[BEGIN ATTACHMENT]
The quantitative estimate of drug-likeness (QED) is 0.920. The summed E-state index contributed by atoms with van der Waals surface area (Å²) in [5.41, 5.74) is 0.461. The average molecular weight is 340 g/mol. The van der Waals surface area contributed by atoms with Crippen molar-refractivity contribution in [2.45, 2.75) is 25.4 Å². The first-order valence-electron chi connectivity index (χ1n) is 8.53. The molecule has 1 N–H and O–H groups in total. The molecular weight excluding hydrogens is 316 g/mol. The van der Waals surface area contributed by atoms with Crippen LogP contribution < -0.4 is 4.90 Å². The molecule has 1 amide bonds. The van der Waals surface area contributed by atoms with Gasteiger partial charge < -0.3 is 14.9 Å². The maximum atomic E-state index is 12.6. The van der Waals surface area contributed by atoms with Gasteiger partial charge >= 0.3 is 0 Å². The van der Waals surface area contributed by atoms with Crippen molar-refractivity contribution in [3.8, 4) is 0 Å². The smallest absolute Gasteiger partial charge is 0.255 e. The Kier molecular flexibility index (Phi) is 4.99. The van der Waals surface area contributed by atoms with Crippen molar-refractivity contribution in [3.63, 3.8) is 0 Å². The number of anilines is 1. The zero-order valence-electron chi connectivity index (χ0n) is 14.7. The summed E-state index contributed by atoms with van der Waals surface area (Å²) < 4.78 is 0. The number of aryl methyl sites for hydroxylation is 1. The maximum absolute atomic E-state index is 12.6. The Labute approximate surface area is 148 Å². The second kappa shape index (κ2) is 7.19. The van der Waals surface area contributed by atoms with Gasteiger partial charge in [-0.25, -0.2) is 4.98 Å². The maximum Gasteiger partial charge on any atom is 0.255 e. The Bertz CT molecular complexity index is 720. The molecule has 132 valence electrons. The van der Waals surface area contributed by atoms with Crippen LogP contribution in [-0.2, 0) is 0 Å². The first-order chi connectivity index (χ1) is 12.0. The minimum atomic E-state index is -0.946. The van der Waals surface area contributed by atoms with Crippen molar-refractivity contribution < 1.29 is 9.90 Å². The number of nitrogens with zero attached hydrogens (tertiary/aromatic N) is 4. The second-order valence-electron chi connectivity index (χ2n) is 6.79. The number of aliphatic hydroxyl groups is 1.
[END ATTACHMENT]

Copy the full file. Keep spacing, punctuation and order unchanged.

The quantitative estimate of drug-likeness (QED) is 0.920. The summed E-state index contributed by atoms with van der Waals surface area (Å²) in [5.41, 5.74) is 0.461. The average molecular weight is 340 g/mol. The van der Waals surface area contributed by atoms with Crippen molar-refractivity contribution in [2.45, 2.75) is 25.4 Å². The first-order valence-electron chi connectivity index (χ1n) is 8.53. The molecule has 1 N–H and O–H groups in total. The molecular weight excluding hydrogens is 316 g/mol. The van der Waals surface area contributed by atoms with Crippen LogP contribution < -0.4 is 4.90 Å². The molecule has 1 amide bonds. The van der Waals surface area contributed by atoms with Gasteiger partial charge < -0.3 is 14.9 Å². The maximum atomic E-state index is 12.6. The van der Waals surface area contributed by atoms with Gasteiger partial charge >= 0.3 is 0 Å². The van der Waals surface area contributed by atoms with Crippen molar-refractivity contribution in [3.8, 4) is 0 Å². The smallest absolute Gasteiger partial charge is 0.255 e. The Kier molecular flexibility index (Phi) is 4.99. The van der Waals surface area contributed by atoms with Crippen molar-refractivity contribution in [3.63, 3.8) is 0 Å². The number of anilines is 1. The zero-order valence-electron chi connectivity index (χ0n) is 14.7. The summed E-state index contributed by atoms with van der Waals surface area (Å²) < 4.78 is 0. The number of aryl methyl sites for hydroxylation is 1. The maximum absolute atomic E-state index is 12.6. The Labute approximate surface area is 148 Å². The second kappa shape index (κ2) is 7.19. The van der Waals surface area contributed by atoms with Gasteiger partial charge in [-0.25, -0.2) is 4.98 Å². The maximum Gasteiger partial charge on any atom is 0.255 e. The Bertz CT molecular complexity index is 720. The molecule has 132 valence electrons. The van der Waals surface area contributed by atoms with Crippen LogP contribution in [-0.2, 0) is 0 Å². The first-order chi connectivity index (χ1) is 12.0. The minimum atomic E-state index is -0.946. The van der Waals surface area contributed by atoms with Crippen molar-refractivity contribution < 1.29 is 9.90 Å². The number of nitrogens with zero attached hydrogens (tertiary/aromatic N) is 4. The second-order valence-electron chi connectivity index (χ2n) is 6.79. The number of aliphatic hydroxyl groups is 1.